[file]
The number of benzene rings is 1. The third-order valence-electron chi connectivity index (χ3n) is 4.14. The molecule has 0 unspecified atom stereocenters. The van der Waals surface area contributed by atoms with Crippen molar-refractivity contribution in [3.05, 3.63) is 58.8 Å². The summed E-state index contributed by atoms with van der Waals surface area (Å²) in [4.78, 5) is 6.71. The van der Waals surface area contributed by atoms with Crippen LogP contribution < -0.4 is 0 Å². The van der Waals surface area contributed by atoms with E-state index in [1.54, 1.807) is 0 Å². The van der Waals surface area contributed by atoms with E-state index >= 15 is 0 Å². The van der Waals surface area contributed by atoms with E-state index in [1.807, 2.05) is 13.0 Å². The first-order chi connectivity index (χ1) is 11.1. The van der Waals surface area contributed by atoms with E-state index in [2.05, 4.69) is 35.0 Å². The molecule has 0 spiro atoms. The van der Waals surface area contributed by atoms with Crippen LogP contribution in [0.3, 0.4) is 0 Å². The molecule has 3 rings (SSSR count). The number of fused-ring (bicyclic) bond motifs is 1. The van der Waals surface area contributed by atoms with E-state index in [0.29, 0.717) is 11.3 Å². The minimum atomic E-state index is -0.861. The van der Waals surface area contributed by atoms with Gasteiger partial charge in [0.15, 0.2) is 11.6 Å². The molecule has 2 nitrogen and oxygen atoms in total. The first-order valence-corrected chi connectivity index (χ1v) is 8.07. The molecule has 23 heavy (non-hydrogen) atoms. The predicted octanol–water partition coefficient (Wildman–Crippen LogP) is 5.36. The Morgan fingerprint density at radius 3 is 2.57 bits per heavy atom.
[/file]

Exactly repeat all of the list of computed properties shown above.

The number of benzene rings is 1. The third-order valence-electron chi connectivity index (χ3n) is 4.14. The molecule has 0 unspecified atom stereocenters. The van der Waals surface area contributed by atoms with Crippen molar-refractivity contribution in [3.05, 3.63) is 58.8 Å². The summed E-state index contributed by atoms with van der Waals surface area (Å²) in [4.78, 5) is 6.71. The van der Waals surface area contributed by atoms with Crippen LogP contribution < -0.4 is 0 Å². The van der Waals surface area contributed by atoms with E-state index in [1.54, 1.807) is 0 Å². The van der Waals surface area contributed by atoms with E-state index >= 15 is 0 Å². The van der Waals surface area contributed by atoms with E-state index in [1.807, 2.05) is 13.0 Å². The first-order chi connectivity index (χ1) is 11.1. The van der Waals surface area contributed by atoms with E-state index in [2.05, 4.69) is 35.0 Å². The molecule has 0 spiro atoms. The van der Waals surface area contributed by atoms with Crippen LogP contribution in [0.3, 0.4) is 0 Å². The molecule has 3 rings (SSSR count). The number of fused-ring (bicyclic) bond motifs is 1. The van der Waals surface area contributed by atoms with E-state index in [0.29, 0.717) is 11.3 Å². The minimum atomic E-state index is -0.861. The van der Waals surface area contributed by atoms with Gasteiger partial charge in [0.15, 0.2) is 11.6 Å². The molecule has 2 nitrogen and oxygen atoms in total. The first-order valence-corrected chi connectivity index (χ1v) is 8.07. The molecule has 23 heavy (non-hydrogen) atoms. The predicted octanol–water partition coefficient (Wildman–Crippen LogP) is 5.36. The Morgan fingerprint density at radius 3 is 2.57 bits per heavy atom.